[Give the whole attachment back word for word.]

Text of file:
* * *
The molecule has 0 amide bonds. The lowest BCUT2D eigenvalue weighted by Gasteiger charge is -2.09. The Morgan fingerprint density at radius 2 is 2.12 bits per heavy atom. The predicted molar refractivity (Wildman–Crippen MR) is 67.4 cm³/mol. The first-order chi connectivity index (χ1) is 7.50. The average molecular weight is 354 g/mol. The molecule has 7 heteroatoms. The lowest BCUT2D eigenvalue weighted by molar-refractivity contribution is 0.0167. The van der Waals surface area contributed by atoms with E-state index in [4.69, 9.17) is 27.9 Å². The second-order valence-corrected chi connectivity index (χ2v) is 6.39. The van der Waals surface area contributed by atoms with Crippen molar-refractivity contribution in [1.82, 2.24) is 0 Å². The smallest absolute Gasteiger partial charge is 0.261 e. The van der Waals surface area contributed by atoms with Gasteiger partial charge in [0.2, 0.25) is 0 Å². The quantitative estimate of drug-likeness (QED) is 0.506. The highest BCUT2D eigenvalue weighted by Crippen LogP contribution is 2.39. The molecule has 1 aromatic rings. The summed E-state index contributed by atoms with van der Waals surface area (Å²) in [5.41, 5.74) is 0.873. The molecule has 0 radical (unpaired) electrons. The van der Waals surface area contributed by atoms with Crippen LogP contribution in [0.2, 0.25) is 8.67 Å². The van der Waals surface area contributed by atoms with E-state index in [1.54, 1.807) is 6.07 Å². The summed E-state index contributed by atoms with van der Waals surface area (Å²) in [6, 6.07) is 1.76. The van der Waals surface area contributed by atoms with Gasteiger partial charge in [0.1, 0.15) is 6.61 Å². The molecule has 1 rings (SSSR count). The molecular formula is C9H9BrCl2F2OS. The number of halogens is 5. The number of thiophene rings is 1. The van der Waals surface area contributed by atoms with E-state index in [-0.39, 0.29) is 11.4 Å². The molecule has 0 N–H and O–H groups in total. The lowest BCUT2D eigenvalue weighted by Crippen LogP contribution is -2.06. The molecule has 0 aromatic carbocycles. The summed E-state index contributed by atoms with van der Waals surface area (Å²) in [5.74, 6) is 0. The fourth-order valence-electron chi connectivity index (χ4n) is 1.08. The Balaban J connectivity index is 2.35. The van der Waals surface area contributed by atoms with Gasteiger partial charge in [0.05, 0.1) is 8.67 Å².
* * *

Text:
The molecule has 0 amide bonds. The lowest BCUT2D eigenvalue weighted by Gasteiger charge is -2.09. The Morgan fingerprint density at radius 2 is 2.12 bits per heavy atom. The predicted molar refractivity (Wildman–Crippen MR) is 67.4 cm³/mol. The first-order chi connectivity index (χ1) is 7.50. The average molecular weight is 354 g/mol. The molecule has 7 heteroatoms. The lowest BCUT2D eigenvalue weighted by molar-refractivity contribution is 0.0167. The van der Waals surface area contributed by atoms with E-state index in [4.69, 9.17) is 27.9 Å². The second-order valence-corrected chi connectivity index (χ2v) is 6.39. The van der Waals surface area contributed by atoms with Crippen molar-refractivity contribution in [1.82, 2.24) is 0 Å². The smallest absolute Gasteiger partial charge is 0.261 e. The van der Waals surface area contributed by atoms with Gasteiger partial charge in [0.2, 0.25) is 0 Å². The quantitative estimate of drug-likeness (QED) is 0.506. The highest BCUT2D eigenvalue weighted by Crippen LogP contribution is 2.39. The molecule has 1 aromatic rings. The summed E-state index contributed by atoms with van der Waals surface area (Å²) in [5.41, 5.74) is 0.873. The molecule has 0 radical (unpaired) electrons. The van der Waals surface area contributed by atoms with Crippen LogP contribution in [0.2, 0.25) is 8.67 Å². The van der Waals surface area contributed by atoms with E-state index in [1.54, 1.807) is 6.07 Å². The summed E-state index contributed by atoms with van der Waals surface area (Å²) in [6, 6.07) is 1.76. The van der Waals surface area contributed by atoms with Gasteiger partial charge in [0.1, 0.15) is 6.61 Å². The molecule has 1 rings (SSSR count). The molecular formula is C9H9BrCl2F2OS. The number of halogens is 5. The number of thiophene rings is 1. The van der Waals surface area contributed by atoms with E-state index in [-0.39, 0.29) is 11.4 Å². The molecule has 0 N–H and O–H groups in total. The lowest BCUT2D eigenvalue weighted by Crippen LogP contribution is -2.06. The molecule has 0 aromatic carbocycles. The summed E-state index contributed by atoms with van der Waals surface area (Å²) in [5.74, 6) is 0. The fourth-order valence-electron chi connectivity index (χ4n) is 1.08. The Balaban J connectivity index is 2.35. The van der Waals surface area contributed by atoms with Gasteiger partial charge in [0.05, 0.1) is 8.67 Å².